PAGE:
Minnesota’s New Wage Theft Law

The Minnesota Legislature passed and the governor signed a new Minnesota Wage Theft Law. The new law amends existing state labor laws and provides for new wage and hour requirements, protections and sanctions. All provisions summarized below, except for those amending Minnesota Statutes § 609.52 (criminal wage theft and sanctions), go into effect July 1, 2019.

The provisions providing for criminal wage theft and sanctions go into effect Aug. 1, 2019.

The complete text of the new law is available here: www.revisor.mn.gov/laws/2019/1/Session+Law/Chapter/7/.

If you want to read a quick summary:  http://www.dli.mn.gov/sites/default/files/pdf/wage_theft_law_summary.pdf

Below we have included some high-level provisions:

  • Effective for all new hires starting July 1, 2019.
  • The new law requires all employers to provide each employee with written notice at the start of their employment. Employers are required to keep a copy of the signed notice for each employee.

The notice must contain the following specific information, which is in addition to the information required to be provided to workers under existing law:

  • The employee’s rate or rates of pay and basis thereof, including whether the employee is paid by the hour, shift, day, week, salary, piece, commission or other methods, and the specific application of any additional rates.
  • Allowances, if any, that may be claimed for permitted meals and lodging.
  • Provision of paid vacation, sick time or other paid time-off, how the paid-time-off will accrue and terms for its use.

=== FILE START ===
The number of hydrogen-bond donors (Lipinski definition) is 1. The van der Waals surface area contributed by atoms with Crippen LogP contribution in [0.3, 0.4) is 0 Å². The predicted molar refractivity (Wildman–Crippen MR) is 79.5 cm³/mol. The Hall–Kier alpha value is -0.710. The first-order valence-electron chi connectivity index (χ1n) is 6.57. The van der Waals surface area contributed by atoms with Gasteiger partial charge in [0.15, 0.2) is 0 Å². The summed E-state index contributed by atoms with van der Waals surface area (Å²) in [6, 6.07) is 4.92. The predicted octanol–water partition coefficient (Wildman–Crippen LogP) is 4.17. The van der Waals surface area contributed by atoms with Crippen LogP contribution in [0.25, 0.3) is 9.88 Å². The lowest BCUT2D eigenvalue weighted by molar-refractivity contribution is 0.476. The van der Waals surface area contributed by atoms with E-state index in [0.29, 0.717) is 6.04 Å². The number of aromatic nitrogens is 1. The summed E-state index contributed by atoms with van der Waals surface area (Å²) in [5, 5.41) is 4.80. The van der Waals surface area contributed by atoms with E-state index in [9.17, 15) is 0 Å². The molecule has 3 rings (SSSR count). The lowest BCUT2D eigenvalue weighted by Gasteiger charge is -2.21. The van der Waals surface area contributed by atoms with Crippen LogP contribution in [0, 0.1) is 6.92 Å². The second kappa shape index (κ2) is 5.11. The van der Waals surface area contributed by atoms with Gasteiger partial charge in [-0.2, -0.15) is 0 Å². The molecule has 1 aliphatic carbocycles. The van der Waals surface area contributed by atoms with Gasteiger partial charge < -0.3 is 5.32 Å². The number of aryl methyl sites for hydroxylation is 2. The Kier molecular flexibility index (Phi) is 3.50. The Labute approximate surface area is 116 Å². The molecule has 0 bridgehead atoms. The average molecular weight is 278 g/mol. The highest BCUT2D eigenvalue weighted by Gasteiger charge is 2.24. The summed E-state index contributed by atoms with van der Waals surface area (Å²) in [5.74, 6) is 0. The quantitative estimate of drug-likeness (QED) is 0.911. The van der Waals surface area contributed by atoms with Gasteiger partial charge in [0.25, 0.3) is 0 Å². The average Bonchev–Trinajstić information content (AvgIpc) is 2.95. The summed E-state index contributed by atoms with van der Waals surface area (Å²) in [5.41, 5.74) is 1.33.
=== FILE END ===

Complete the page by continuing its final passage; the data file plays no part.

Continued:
• The employee’s employment status and whether the employee is exempt from the minimum wage, overtime and other provisions of Minn. Stat., Chapter 177, and on what basis.
  • A list of deductions that may be made from the employee’s pay.
  • The number of days in the pay period, the regularly scheduled payday and the payday on which the employee will receive the first payment of wages earned.
  • The legal name of the employer and the operating name, if different.
  • The physical address of the employer’s main office or principal place of business and a mailing address, if different.
  • The telephone number of the employer.

Under existing law, employers are required to keep various records for three years. The new law requires the following additional records be kept:

  • Hours worked for employees paid at piece rate and the number of pieces completed at each piece rate.
  • A list of the personnel policies provided to the employee, including the date the policies were given to the employee and a brief description of the policies.

Employers must pay all wages, including salary, earnings and gratuities earned by an employee at least once every 31 days and all commissions earned by an employee at least once every three months on a regular payday.

Contact your team at Lurie for more information.

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